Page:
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Astronomers find asteroid with the fastest orbit in the solar system: 0.6-mile wide space rock

Fastest orbiting asteroid in the solar system is a 0.6-mile wide rock which takes just 113 days to race around the Sun – and gets so close that lead would melt on its surface

  • Astronomers discovered an asteroid with the shortest-known orbit to date, flying around the sun every 113 days
  • Known as 2021 PH27, this 3,280 foot-wide asteroid was discovered on August 13
  • It has the smallest mean distance of any asteroid in the solar system and only Mercury has a shorter orbit, at 88 days   
  • Due to its closeness to the sun, 2021 PH27’s surface temperature gets to almost 900F  
  • Experts aren’t clear where it came from, but they suspect it started life in the main asteroid belt 
  • Because of its orbit, 2021 PH27 has two potential outcomes: either it eventually crashes or is ejected from the inner solar system  


Astronomers have discovered an asteroid with the shortest-known orbit to date, a space rock that flies within 12 million miles of the sun every 113 days.

Known as 2021 PH27, this 3,280 foot-wide asteroid was discovered on August 13 by Scott Sheppard of the Carnegie Institution of Science, using data from the Dark Energy Camera (DECam) in Chile. 

It also has the smallest mean distance of any asteroid in the solar system and only Mercury has a shorter orbit (88 days) and smaller mean distance.

Astronomers discovered an asteroid with the shortest-known orbit to date, flying around the sun every 113 days. Known as 2021 PH27 (pictured), this 3,280 foot-wide asteroid was discovered on August 13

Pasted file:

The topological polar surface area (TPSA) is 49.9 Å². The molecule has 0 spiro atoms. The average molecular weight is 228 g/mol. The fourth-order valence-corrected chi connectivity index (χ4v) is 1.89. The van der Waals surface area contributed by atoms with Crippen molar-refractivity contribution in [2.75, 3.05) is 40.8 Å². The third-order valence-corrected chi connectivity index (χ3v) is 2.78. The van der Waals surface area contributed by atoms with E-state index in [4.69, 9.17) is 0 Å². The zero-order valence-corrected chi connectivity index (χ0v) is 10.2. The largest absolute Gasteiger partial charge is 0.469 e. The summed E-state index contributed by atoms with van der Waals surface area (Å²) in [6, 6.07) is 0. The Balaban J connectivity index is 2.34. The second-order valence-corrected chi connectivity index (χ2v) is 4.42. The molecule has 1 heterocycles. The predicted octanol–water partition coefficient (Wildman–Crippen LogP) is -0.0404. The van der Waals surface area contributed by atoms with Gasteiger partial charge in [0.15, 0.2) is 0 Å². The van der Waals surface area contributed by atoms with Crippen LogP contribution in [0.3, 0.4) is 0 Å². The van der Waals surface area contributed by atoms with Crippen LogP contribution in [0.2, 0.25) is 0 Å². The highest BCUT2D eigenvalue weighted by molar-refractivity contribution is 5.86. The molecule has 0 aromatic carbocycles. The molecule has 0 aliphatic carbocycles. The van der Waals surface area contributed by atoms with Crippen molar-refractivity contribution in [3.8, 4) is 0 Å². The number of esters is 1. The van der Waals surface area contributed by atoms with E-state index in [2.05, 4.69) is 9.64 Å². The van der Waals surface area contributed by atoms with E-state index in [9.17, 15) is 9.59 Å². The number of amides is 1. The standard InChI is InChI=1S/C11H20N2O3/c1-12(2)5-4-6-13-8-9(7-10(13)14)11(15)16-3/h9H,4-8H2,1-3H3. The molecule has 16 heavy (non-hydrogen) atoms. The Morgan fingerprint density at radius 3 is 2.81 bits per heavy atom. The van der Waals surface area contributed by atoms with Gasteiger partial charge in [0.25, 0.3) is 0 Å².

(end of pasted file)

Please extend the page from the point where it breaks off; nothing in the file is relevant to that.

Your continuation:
It has the smallest mean distance of any asteroid in the solar system and only Mercury has a shorter orbit, at 88 days. Due to its closeness to the sun, 2021 PH27's surface temperature gets to almost 900F

It has the smallest mean distance of any asteroid in the solar system and only Mercury has a shorter orbit, at 88 days. Due to its closeness to the sun, 2021 PH27’s surface temperature gets to almost 900F

In fact, this asteroid is so close to the sun, it ‘experiences the largest general relativistic effects of any known Solar System object,’ according to a statement from NSF’s National Optical-Infrared Astronomy Research Laboratory (NOIRLab).  

Due to its close proximity to the sun, the surface temperature of 2021 PH27 ‘gets to almost 500 degrees C (around 900 degrees F) at closest approach, hot enough to melt lead,’ Sheppard added. 

Images of the space rock were taken by Ian Dell’antonio and Shenming Fu of Brown University. 

Asteroid 2021 PH27 was observed again on August 14 and August 15 by separate astronomers, thus confirming Sheppard’s discovery.

‘Though telescope time for astronomers is very precious, the international nature and love of the unknown make astronomers very willing to override their own science and observations to follow up new, interesting discoveries like this,’ said Sheppard in the statement. 

In addition to being the fastest-known asteroid asteroid to orbit around the sun, 2021 PH27’s elliptical orbit (something that is common for all planets and asteroids) crosses the orbits of both Mercury and Venus.